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Adoration, by Peter Paul Rubens.
The Church of Sant'Andrea al Quirinale, designed by Gian Lorenzo Bernini.

Baroque (pronounced /bəˈroʊk/, bə-rohk) is an artistic style prevalent from the late 16th century to the early 18th century.[1] It is most often defined as "the dominant style of art in Europe between the Mannerist and Rococo eras, a style characterized by dynamic movement, overt emotion and self-confident rhetoric".[2] The popularity and success of the Baroque style was encouraged by the Roman Catholic Church, which had decided at the time of the Council of Trent that the arts should communicate religious themes in direct and emotional involvement.[3] The aristocracy also saw the dramatic style of Baroque architecture and art as a means of impressing visitors and expressing triumphant power and control. Baroque palaces are built around an entrance of courts, grand staircases and reception rooms of sequentially increasing opulence.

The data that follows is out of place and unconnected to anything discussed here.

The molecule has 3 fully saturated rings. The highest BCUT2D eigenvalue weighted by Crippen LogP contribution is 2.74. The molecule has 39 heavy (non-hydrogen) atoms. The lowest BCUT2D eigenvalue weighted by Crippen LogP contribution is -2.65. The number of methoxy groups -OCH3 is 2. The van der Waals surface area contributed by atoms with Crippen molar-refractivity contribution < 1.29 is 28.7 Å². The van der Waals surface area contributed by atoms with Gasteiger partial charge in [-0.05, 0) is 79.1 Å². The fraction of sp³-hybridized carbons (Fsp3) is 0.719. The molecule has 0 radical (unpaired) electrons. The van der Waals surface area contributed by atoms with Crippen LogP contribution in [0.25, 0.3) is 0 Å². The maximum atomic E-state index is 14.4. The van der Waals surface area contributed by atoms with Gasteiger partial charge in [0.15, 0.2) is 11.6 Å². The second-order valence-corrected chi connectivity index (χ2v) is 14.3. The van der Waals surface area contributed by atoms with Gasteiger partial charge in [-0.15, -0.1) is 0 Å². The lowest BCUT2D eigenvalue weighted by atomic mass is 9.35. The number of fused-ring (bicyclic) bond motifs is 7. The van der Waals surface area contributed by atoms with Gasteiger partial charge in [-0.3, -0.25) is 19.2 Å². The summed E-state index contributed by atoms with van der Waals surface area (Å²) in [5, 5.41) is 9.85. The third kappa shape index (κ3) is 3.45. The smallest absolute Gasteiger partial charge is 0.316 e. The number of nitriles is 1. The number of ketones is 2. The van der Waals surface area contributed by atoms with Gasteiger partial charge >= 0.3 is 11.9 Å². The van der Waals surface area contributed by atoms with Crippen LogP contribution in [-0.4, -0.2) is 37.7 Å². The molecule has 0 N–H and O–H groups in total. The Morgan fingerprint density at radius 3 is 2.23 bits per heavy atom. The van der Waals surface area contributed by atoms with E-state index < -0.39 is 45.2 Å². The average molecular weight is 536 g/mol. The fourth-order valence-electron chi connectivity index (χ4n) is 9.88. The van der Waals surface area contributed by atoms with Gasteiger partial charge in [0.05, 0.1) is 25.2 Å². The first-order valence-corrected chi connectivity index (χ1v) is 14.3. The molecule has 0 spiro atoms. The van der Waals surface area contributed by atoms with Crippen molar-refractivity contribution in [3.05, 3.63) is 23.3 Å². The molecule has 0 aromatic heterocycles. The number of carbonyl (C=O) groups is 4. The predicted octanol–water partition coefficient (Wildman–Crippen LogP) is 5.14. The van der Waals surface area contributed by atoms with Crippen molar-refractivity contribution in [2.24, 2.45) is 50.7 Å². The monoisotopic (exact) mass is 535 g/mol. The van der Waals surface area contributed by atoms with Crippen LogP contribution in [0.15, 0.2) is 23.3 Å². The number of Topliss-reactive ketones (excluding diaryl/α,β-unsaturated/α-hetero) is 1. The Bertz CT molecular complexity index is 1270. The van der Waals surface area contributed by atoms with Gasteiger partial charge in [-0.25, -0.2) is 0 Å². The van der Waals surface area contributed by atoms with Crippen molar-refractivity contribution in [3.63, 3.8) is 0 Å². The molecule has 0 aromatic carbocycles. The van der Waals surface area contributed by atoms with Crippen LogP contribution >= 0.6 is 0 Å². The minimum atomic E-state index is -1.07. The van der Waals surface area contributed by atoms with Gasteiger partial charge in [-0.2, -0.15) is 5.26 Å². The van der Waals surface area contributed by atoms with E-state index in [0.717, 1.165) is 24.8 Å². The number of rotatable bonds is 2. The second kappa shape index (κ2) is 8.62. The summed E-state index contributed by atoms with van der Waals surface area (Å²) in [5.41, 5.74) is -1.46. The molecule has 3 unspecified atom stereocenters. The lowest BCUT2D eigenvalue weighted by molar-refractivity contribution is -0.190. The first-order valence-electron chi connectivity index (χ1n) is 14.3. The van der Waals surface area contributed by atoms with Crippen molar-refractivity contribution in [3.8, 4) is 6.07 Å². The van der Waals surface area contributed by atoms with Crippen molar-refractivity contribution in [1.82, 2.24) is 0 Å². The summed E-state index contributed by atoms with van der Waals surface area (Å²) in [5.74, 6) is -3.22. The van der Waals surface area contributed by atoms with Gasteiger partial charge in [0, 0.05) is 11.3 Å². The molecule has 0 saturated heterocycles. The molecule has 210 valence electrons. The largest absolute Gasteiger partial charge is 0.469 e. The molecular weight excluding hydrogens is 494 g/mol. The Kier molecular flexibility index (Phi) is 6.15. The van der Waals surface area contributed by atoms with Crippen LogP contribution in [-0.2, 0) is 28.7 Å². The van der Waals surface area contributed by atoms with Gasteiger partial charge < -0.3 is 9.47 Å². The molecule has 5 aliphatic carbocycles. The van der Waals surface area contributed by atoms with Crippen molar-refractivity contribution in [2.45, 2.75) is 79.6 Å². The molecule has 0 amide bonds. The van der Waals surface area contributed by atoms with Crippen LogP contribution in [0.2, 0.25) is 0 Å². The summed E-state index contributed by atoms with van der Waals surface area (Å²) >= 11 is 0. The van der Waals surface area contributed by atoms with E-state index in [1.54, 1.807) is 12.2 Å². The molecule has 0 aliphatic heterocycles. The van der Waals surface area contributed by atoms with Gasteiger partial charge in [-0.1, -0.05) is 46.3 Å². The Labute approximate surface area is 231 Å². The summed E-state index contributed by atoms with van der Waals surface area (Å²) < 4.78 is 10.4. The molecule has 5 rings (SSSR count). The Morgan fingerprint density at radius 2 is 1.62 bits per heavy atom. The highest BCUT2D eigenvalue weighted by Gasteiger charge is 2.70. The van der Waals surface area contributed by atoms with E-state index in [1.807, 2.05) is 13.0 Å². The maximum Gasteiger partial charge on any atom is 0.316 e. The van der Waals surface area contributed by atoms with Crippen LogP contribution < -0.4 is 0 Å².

Contents

Evolution of the Baroque

Beginning around the year 1600, the demands for new art resulted in what is now known as the Baroque. The canon promulgated at the Council of Trent (1545–63) with which the Roman Catholic Church addressed the representational arts by demanding that paintings and sculptures in church contexts should speak to the illiterate rather than to the well-informed, is customarily offered as an inspiration of the Baroque, which appeared, however, a generation later. This turn toward a populist conception of the function of ecclesiastical art is seen by many art historians as driving the innovations of Caravaggio and the Carracci brothers, all of whom were working in Rome at that time.

Aeneas flees burning Troy, Federico Barocci, 1598.

The appeal of Baroque style turned consciously from the witty, intellectual qualities of 16th century Mannerist art to a visceral appeal aimed at the senses. It employed an iconography that was direct, simple, obvious, and dramatic. Baroque art drew on certain broad and heroic tendencies in Annibale Carracci and his circle, and found inspiration in other artists such as Caravaggio, and Federico Barocci nowadays sometimes termed 'proto-Baroque'.